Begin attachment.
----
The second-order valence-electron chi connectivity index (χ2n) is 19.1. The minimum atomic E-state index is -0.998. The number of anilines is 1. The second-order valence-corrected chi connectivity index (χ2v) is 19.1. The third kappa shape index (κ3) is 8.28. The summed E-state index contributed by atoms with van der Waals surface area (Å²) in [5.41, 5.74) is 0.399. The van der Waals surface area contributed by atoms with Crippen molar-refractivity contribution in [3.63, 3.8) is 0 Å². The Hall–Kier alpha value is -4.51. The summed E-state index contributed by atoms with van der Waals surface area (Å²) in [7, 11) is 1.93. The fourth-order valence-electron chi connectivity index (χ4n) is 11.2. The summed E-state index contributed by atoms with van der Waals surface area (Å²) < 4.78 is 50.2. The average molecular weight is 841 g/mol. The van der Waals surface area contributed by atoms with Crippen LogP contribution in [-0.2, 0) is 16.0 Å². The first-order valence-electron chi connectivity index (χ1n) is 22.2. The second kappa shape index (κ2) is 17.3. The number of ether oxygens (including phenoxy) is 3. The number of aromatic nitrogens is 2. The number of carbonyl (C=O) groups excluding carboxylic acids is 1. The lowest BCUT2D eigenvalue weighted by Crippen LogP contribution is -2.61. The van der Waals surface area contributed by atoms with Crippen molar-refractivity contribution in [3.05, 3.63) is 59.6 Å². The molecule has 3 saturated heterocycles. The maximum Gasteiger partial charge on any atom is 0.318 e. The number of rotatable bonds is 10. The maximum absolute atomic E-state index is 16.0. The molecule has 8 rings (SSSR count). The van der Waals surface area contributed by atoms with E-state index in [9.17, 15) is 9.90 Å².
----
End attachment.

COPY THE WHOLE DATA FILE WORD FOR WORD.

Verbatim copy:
The second-order valence-electron chi connectivity index (χ2n) is 19.1. The minimum atomic E-state index is -0.998. The number of anilines is 1. The second-order valence-corrected chi connectivity index (χ2v) is 19.1. The third kappa shape index (κ3) is 8.28. The summed E-state index contributed by atoms with van der Waals surface area (Å²) in [5.41, 5.74) is 0.399. The van der Waals surface area contributed by atoms with Crippen molar-refractivity contribution in [3.63, 3.8) is 0 Å². The Hall–Kier alpha value is -4.51. The summed E-state index contributed by atoms with van der Waals surface area (Å²) in [7, 11) is 1.93. The fourth-order valence-electron chi connectivity index (χ4n) is 11.2. The summed E-state index contributed by atoms with van der Waals surface area (Å²) < 4.78 is 50.2. The average molecular weight is 841 g/mol. The van der Waals surface area contributed by atoms with Crippen LogP contribution in [-0.2, 0) is 16.0 Å². The first-order valence-electron chi connectivity index (χ1n) is 22.2. The second kappa shape index (κ2) is 17.3. The number of ether oxygens (including phenoxy) is 3. The number of aromatic nitrogens is 2. The number of carbonyl (C=O) groups excluding carboxylic acids is 1. The lowest BCUT2D eigenvalue weighted by Crippen LogP contribution is -2.61. The van der Waals surface area contributed by atoms with Crippen molar-refractivity contribution in [3.05, 3.63) is 59.6 Å². The molecule has 3 saturated heterocycles. The maximum Gasteiger partial charge on any atom is 0.318 e. The number of rotatable bonds is 10. The maximum absolute atomic E-state index is 16.0. The molecule has 8 rings (SSSR count). The van der Waals surface area contributed by atoms with E-state index in [9.17, 15) is 9.90 Å².